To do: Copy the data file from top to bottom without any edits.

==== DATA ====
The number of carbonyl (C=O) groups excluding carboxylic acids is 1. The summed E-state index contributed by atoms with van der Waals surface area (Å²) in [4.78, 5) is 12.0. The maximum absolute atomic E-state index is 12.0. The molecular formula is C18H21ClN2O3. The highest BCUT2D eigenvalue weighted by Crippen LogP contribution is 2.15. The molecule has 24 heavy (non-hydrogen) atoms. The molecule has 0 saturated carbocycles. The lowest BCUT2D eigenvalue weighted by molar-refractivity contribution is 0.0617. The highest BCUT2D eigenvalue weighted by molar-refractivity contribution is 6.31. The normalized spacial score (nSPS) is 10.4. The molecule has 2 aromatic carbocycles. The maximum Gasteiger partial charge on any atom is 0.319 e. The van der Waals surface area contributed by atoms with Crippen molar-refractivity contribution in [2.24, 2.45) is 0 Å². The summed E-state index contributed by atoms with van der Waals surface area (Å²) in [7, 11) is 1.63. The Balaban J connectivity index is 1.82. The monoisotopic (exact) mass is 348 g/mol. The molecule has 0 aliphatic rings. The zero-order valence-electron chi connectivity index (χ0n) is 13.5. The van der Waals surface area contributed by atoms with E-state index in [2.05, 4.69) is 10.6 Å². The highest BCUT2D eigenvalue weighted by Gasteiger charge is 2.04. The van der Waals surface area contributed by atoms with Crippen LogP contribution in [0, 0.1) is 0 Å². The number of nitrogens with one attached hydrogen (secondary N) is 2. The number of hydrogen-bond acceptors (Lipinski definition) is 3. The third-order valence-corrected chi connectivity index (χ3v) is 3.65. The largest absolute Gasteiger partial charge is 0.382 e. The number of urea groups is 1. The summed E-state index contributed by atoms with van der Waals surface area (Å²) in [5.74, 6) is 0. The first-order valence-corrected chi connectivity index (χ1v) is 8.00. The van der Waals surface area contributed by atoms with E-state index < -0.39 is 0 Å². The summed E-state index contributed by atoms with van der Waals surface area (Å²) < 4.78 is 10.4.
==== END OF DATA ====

The number of carbonyl (C=O) groups excluding carboxylic acids is 1. The summed E-state index contributed by atoms with van der Waals surface area (Å²) in [4.78, 5) is 12.0. The maximum absolute atomic E-state index is 12.0. The molecular formula is C18H21ClN2O3. The highest BCUT2D eigenvalue weighted by Crippen LogP contribution is 2.15. The molecule has 24 heavy (non-hydrogen) atoms. The molecule has 0 saturated carbocycles. The lowest BCUT2D eigenvalue weighted by molar-refractivity contribution is 0.0617. The highest BCUT2D eigenvalue weighted by molar-refractivity contribution is 6.31. The normalized spacial score (nSPS) is 10.4. The molecule has 2 aromatic carbocycles. The maximum Gasteiger partial charge on any atom is 0.319 e. The van der Waals surface area contributed by atoms with Crippen molar-refractivity contribution in [2.24, 2.45) is 0 Å². The summed E-state index contributed by atoms with van der Waals surface area (Å²) in [7, 11) is 1.63. The Balaban J connectivity index is 1.82. The monoisotopic (exact) mass is 348 g/mol. The molecule has 0 aliphatic rings. The zero-order valence-electron chi connectivity index (χ0n) is 13.5. The van der Waals surface area contributed by atoms with E-state index in [2.05, 4.69) is 10.6 Å². The highest BCUT2D eigenvalue weighted by Gasteiger charge is 2.04. The van der Waals surface area contributed by atoms with Crippen LogP contribution in [0, 0.1) is 0 Å². The number of nitrogens with one attached hydrogen (secondary N) is 2. The number of hydrogen-bond acceptors (Lipinski definition) is 3. The third-order valence-corrected chi connectivity index (χ3v) is 3.65. The largest absolute Gasteiger partial charge is 0.382 e. The number of urea groups is 1. The summed E-state index contributed by atoms with van der Waals surface area (Å²) in [5.74, 6) is 0. The first-order valence-corrected chi connectivity index (χ1v) is 8.00. The van der Waals surface area contributed by atoms with E-state index < -0.39 is 0 Å². The summed E-state index contributed by atoms with van der Waals surface area (Å²) < 4.78 is 10.4.